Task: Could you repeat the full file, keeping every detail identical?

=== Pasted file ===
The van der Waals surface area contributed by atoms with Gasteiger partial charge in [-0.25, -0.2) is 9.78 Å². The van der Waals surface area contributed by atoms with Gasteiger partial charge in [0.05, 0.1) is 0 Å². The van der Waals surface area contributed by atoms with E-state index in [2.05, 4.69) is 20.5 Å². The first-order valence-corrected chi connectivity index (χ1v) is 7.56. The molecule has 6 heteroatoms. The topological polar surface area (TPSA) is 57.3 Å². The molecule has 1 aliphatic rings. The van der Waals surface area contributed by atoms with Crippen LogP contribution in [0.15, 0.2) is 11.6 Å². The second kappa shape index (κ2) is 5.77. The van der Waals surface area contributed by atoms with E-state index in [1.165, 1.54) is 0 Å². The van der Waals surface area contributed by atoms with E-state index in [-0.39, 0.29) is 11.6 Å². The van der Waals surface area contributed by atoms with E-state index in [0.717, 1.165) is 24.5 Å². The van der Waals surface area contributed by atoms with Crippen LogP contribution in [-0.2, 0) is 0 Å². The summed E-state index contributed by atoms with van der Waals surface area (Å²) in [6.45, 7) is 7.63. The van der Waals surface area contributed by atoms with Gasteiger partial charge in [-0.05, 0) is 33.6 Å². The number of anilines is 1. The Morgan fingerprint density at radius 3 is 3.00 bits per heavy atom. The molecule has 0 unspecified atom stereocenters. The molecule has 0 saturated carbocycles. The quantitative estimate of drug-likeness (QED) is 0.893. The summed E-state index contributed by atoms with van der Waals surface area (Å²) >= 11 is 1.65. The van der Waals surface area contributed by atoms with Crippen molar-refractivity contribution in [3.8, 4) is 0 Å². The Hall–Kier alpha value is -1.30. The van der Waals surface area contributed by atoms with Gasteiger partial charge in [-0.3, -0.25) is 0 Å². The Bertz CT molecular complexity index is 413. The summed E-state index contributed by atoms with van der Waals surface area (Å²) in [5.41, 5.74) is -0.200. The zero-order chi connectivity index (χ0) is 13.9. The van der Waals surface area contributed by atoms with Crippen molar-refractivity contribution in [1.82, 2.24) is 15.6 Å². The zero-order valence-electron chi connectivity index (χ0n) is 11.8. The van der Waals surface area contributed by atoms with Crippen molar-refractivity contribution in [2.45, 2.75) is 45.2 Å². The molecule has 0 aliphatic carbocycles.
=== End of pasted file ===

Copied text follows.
The van der Waals surface area contributed by atoms with Gasteiger partial charge in [-0.25, -0.2) is 9.78 Å². The van der Waals surface area contributed by atoms with Gasteiger partial charge in [0.05, 0.1) is 0 Å². The van der Waals surface area contributed by atoms with E-state index in [2.05, 4.69) is 20.5 Å². The first-order valence-corrected chi connectivity index (χ1v) is 7.56. The molecule has 6 heteroatoms. The topological polar surface area (TPSA) is 57.3 Å². The molecule has 1 aliphatic rings. The van der Waals surface area contributed by atoms with Crippen LogP contribution in [0.15, 0.2) is 11.6 Å². The second kappa shape index (κ2) is 5.77. The van der Waals surface area contributed by atoms with E-state index in [1.165, 1.54) is 0 Å². The van der Waals surface area contributed by atoms with E-state index in [-0.39, 0.29) is 11.6 Å². The van der Waals surface area contributed by atoms with E-state index in [0.717, 1.165) is 24.5 Å². The van der Waals surface area contributed by atoms with Crippen LogP contribution in [-0.2, 0) is 0 Å². The summed E-state index contributed by atoms with van der Waals surface area (Å²) in [6.45, 7) is 7.63. The van der Waals surface area contributed by atoms with Gasteiger partial charge in [-0.05, 0) is 33.6 Å². The number of anilines is 1. The Morgan fingerprint density at radius 3 is 3.00 bits per heavy atom. The molecule has 0 unspecified atom stereocenters. The molecule has 0 saturated carbocycles. The quantitative estimate of drug-likeness (QED) is 0.893. The summed E-state index contributed by atoms with van der Waals surface area (Å²) >= 11 is 1.65. The van der Waals surface area contributed by atoms with Crippen molar-refractivity contribution in [3.8, 4) is 0 Å². The Hall–Kier alpha value is -1.30. The van der Waals surface area contributed by atoms with Gasteiger partial charge in [-0.3, -0.25) is 0 Å². The Bertz CT molecular complexity index is 413. The summed E-state index contributed by atoms with van der Waals surface area (Å²) in [5.41, 5.74) is -0.200. The zero-order chi connectivity index (χ0) is 13.9. The van der Waals surface area contributed by atoms with Crippen molar-refractivity contribution in [1.82, 2.24) is 15.6 Å². The zero-order valence-electron chi connectivity index (χ0n) is 11.8. The van der Waals surface area contributed by atoms with Crippen molar-refractivity contribution in [2.45, 2.75) is 45.2 Å². The molecule has 0 aliphatic carbocycles.